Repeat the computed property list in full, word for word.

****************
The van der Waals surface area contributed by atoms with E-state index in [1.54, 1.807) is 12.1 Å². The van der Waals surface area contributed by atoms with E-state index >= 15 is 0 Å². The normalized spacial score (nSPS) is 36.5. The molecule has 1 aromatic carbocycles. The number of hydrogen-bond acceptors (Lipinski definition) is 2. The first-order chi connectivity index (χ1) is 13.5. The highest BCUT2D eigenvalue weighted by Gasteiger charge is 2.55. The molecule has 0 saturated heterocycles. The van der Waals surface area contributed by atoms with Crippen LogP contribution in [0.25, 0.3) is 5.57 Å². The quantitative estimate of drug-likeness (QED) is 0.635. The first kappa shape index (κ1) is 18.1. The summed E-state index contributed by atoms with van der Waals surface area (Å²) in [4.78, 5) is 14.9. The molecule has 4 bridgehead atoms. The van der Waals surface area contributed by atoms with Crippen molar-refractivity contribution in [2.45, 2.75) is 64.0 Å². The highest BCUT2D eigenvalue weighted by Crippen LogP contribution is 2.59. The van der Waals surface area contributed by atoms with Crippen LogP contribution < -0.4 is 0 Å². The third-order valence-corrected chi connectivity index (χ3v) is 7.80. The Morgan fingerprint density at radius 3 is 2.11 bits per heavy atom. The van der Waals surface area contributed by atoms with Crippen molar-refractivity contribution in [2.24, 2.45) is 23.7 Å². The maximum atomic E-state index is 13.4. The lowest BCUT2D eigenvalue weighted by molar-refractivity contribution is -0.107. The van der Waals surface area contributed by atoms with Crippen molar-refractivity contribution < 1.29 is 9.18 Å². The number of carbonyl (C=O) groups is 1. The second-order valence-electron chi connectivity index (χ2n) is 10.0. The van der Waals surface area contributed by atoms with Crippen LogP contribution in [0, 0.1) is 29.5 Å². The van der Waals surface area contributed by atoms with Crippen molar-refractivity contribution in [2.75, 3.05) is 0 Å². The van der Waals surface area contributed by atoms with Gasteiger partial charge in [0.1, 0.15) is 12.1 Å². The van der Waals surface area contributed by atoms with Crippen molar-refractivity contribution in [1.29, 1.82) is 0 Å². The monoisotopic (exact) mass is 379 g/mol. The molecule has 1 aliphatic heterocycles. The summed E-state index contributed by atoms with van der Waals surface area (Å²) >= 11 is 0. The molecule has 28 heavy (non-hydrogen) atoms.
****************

The van der Waals surface area contributed by atoms with E-state index in [1.54, 1.807) is 12.1 Å². The van der Waals surface area contributed by atoms with E-state index >= 15 is 0 Å². The normalized spacial score (nSPS) is 36.5. The molecule has 1 aromatic carbocycles. The number of hydrogen-bond acceptors (Lipinski definition) is 2. The first-order chi connectivity index (χ1) is 13.5. The highest BCUT2D eigenvalue weighted by Gasteiger charge is 2.55. The molecule has 0 saturated heterocycles. The van der Waals surface area contributed by atoms with Crippen LogP contribution in [0.25, 0.3) is 5.57 Å². The quantitative estimate of drug-likeness (QED) is 0.635. The first kappa shape index (κ1) is 18.1. The summed E-state index contributed by atoms with van der Waals surface area (Å²) in [4.78, 5) is 14.9. The molecule has 4 bridgehead atoms. The van der Waals surface area contributed by atoms with Crippen molar-refractivity contribution in [2.45, 2.75) is 64.0 Å². The highest BCUT2D eigenvalue weighted by Crippen LogP contribution is 2.59. The van der Waals surface area contributed by atoms with Crippen LogP contribution < -0.4 is 0 Å². The third-order valence-corrected chi connectivity index (χ3v) is 7.80. The Morgan fingerprint density at radius 3 is 2.11 bits per heavy atom. The van der Waals surface area contributed by atoms with Crippen molar-refractivity contribution in [2.24, 2.45) is 23.7 Å². The maximum atomic E-state index is 13.4. The lowest BCUT2D eigenvalue weighted by molar-refractivity contribution is -0.107. The van der Waals surface area contributed by atoms with Crippen molar-refractivity contribution < 1.29 is 9.18 Å². The number of carbonyl (C=O) groups is 1. The second-order valence-electron chi connectivity index (χ2n) is 10.0. The van der Waals surface area contributed by atoms with Crippen LogP contribution in [0, 0.1) is 29.5 Å². The van der Waals surface area contributed by atoms with Crippen molar-refractivity contribution in [2.75, 3.05) is 0 Å². The van der Waals surface area contributed by atoms with Gasteiger partial charge in [0.1, 0.15) is 12.1 Å². The van der Waals surface area contributed by atoms with Crippen molar-refractivity contribution in [1.29, 1.82) is 0 Å². The monoisotopic (exact) mass is 379 g/mol. The molecule has 1 aliphatic heterocycles. The summed E-state index contributed by atoms with van der Waals surface area (Å²) >= 11 is 0. The molecule has 28 heavy (non-hydrogen) atoms.